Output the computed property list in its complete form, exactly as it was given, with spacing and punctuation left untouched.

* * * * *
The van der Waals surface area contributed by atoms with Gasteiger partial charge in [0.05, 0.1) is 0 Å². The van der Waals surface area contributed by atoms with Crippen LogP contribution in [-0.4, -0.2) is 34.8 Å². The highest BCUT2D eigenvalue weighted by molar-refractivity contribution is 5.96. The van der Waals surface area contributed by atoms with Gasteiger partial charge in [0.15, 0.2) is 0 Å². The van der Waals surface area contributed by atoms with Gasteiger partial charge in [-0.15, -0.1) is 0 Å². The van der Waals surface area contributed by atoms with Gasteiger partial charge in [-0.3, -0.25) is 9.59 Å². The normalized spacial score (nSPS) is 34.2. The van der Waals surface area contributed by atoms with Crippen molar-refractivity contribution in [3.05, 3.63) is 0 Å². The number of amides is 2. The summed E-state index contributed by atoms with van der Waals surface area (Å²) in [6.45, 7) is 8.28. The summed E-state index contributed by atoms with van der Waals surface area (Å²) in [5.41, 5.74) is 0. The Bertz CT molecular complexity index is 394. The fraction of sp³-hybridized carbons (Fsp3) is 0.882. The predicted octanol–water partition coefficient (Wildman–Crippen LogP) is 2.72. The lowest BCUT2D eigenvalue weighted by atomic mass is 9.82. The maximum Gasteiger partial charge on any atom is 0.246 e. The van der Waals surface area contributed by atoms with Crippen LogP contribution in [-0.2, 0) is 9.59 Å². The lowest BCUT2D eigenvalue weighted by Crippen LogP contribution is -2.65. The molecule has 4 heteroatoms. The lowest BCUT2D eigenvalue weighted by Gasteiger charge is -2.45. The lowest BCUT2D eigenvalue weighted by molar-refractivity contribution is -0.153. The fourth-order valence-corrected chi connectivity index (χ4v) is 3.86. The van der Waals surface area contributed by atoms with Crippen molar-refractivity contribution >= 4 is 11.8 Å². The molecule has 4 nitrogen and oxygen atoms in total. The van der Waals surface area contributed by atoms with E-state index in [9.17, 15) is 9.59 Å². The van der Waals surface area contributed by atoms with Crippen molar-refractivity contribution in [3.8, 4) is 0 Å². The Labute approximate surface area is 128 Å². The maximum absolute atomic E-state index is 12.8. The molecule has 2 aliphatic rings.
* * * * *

The van der Waals surface area contributed by atoms with Gasteiger partial charge in [0.05, 0.1) is 0 Å². The van der Waals surface area contributed by atoms with Crippen LogP contribution in [-0.4, -0.2) is 34.8 Å². The highest BCUT2D eigenvalue weighted by molar-refractivity contribution is 5.96. The van der Waals surface area contributed by atoms with Gasteiger partial charge in [0.15, 0.2) is 0 Å². The van der Waals surface area contributed by atoms with Gasteiger partial charge in [-0.15, -0.1) is 0 Å². The van der Waals surface area contributed by atoms with Gasteiger partial charge in [-0.3, -0.25) is 9.59 Å². The normalized spacial score (nSPS) is 34.2. The van der Waals surface area contributed by atoms with Crippen molar-refractivity contribution in [3.05, 3.63) is 0 Å². The number of amides is 2. The summed E-state index contributed by atoms with van der Waals surface area (Å²) in [6.45, 7) is 8.28. The summed E-state index contributed by atoms with van der Waals surface area (Å²) in [5.41, 5.74) is 0. The Bertz CT molecular complexity index is 394. The fraction of sp³-hybridized carbons (Fsp3) is 0.882. The predicted octanol–water partition coefficient (Wildman–Crippen LogP) is 2.72. The lowest BCUT2D eigenvalue weighted by atomic mass is 9.82. The maximum Gasteiger partial charge on any atom is 0.246 e. The van der Waals surface area contributed by atoms with Crippen LogP contribution in [-0.2, 0) is 9.59 Å². The lowest BCUT2D eigenvalue weighted by Crippen LogP contribution is -2.65. The molecule has 4 heteroatoms. The lowest BCUT2D eigenvalue weighted by Gasteiger charge is -2.45. The lowest BCUT2D eigenvalue weighted by molar-refractivity contribution is -0.153. The fourth-order valence-corrected chi connectivity index (χ4v) is 3.86. The van der Waals surface area contributed by atoms with Crippen molar-refractivity contribution >= 4 is 11.8 Å². The molecule has 4 nitrogen and oxygen atoms in total. The van der Waals surface area contributed by atoms with E-state index in [9.17, 15) is 9.59 Å². The van der Waals surface area contributed by atoms with Crippen molar-refractivity contribution in [3.8, 4) is 0 Å². The Labute approximate surface area is 128 Å². The maximum absolute atomic E-state index is 12.8. The molecule has 2 aliphatic rings.